AW: It's selling realness. That's what it is. I look at a celeb, I don't see anything real, as opposed to an influencer. You're seeing a human side when you see an everyday person, a messy bed or something like that. a recurring theme of realness. that just keeps coming back to my head. this sense of authenticity. Even though that authenticity can be very much fabricated and fake, it's selling us the idea of realness back to us.
AK: Right. And I wonder what it is in us that desires that now, right? I do think it is selling that kind of idea or in some instances illusion. But we also want it. And I'm curious about what it is in this particular moment that makes us desire that.
NW: I think, for me, especially working in marketing, working in branding, every single day, you'll read some report that says, "90% of consumers say that they desire that brands and whatever be more authentic. They want authentic corporations, whatever." Then a brand will send you their deck, and they're like, "We're authentic, honest, open."
And I'm like, "Is that not the baseline of what you should be? How is this making you any different?"
I think people crave authenticity. And it's been so commodified and turned into this thing that's bought and sold, because we're living in this media environment that you literally cannot trust ... It feels like you cannot trust any one piece of information, any one authority, any one news outlet.
We're just curating these bubbles of what is acceptable aesthetically, politically, whatever, to us, and that is authentic to us. For me, my bubble might be art and design, and New York. But for somebody living in middle America or the South that subscribes to Trumpism ... Their authentic is that New York Times is the fake news and whatever Breitbart or whatever they're reading that day.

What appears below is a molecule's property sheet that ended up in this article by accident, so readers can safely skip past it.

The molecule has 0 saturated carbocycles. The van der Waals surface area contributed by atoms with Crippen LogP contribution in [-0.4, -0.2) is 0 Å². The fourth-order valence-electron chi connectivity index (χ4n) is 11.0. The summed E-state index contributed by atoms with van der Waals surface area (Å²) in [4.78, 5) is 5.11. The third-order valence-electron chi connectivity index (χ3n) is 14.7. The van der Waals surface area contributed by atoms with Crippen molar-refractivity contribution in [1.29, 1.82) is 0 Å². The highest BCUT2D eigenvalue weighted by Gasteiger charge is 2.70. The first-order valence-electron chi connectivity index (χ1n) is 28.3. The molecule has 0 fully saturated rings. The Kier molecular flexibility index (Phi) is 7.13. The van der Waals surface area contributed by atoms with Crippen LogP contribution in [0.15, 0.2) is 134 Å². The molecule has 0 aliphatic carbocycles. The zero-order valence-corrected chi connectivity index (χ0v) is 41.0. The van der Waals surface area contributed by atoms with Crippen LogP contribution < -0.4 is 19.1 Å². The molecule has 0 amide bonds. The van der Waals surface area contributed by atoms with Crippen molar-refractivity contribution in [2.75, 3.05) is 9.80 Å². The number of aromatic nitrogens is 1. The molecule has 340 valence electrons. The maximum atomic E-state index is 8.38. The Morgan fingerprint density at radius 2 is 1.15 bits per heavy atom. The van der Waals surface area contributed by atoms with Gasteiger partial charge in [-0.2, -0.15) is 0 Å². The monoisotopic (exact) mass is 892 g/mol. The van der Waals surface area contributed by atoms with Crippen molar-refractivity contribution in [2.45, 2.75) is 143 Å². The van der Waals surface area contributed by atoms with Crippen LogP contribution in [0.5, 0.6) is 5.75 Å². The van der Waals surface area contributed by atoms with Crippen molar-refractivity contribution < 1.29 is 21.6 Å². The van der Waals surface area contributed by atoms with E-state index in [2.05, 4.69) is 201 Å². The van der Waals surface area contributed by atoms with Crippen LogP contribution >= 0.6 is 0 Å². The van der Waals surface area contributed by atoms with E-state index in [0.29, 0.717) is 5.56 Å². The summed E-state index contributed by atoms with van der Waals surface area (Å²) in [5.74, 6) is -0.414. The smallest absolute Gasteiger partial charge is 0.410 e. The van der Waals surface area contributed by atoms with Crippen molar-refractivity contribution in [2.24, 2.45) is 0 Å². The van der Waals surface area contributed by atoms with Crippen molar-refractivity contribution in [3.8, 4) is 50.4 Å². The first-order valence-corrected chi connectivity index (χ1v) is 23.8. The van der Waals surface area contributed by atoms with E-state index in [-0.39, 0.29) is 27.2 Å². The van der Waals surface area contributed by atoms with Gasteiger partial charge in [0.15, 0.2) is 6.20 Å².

AK: That makes perfect sense.
NW: I think everybody is creating their own version of what's authentic and trying to share it with other people, and it's just creating a big distance from authenticity.
We have digital influencers like Lil Miquela now, and brands are making deals with her.
How is it on one end that we are so craving realness, but on the other, people think this digital avatar is the coolest thing ever? That's such a disconnect for me, personally.
AK: Not to by cynical, but I think the case study of Lil Miquela, who actually I wasn't familiar with until you introduced her to us, and I think as a case study, she is precisely an example of this digital presence, democratized digital presence, while still being a performance. I think the fact that she seems so relevant and popular to the point of having a fan base tells me that the writers are very consciously thinking about the kind of cultural scripts that would make Lil Miquela appealing to audiences. And I wonder how different that is from the kind of script that influencers have to follow, right?
Which I guess brings me to another point, which is that I really like the way you said, Nikita, kind of commodified authenticity. And so it makes me think about authenticity and kind of these effective notions around honesty and being
self-loving, and self-caring, self-accepting, outspoken, etc. as kind of new commodities in this visual space that we're selling. And it's not only [inaudible] magazine covers of old-school era celebrities selling bags but now we're selling something else. We're still selling bags, but we're using ... We are selling something about effect, about how we show up in these visual spaces as a vehicle for consumption.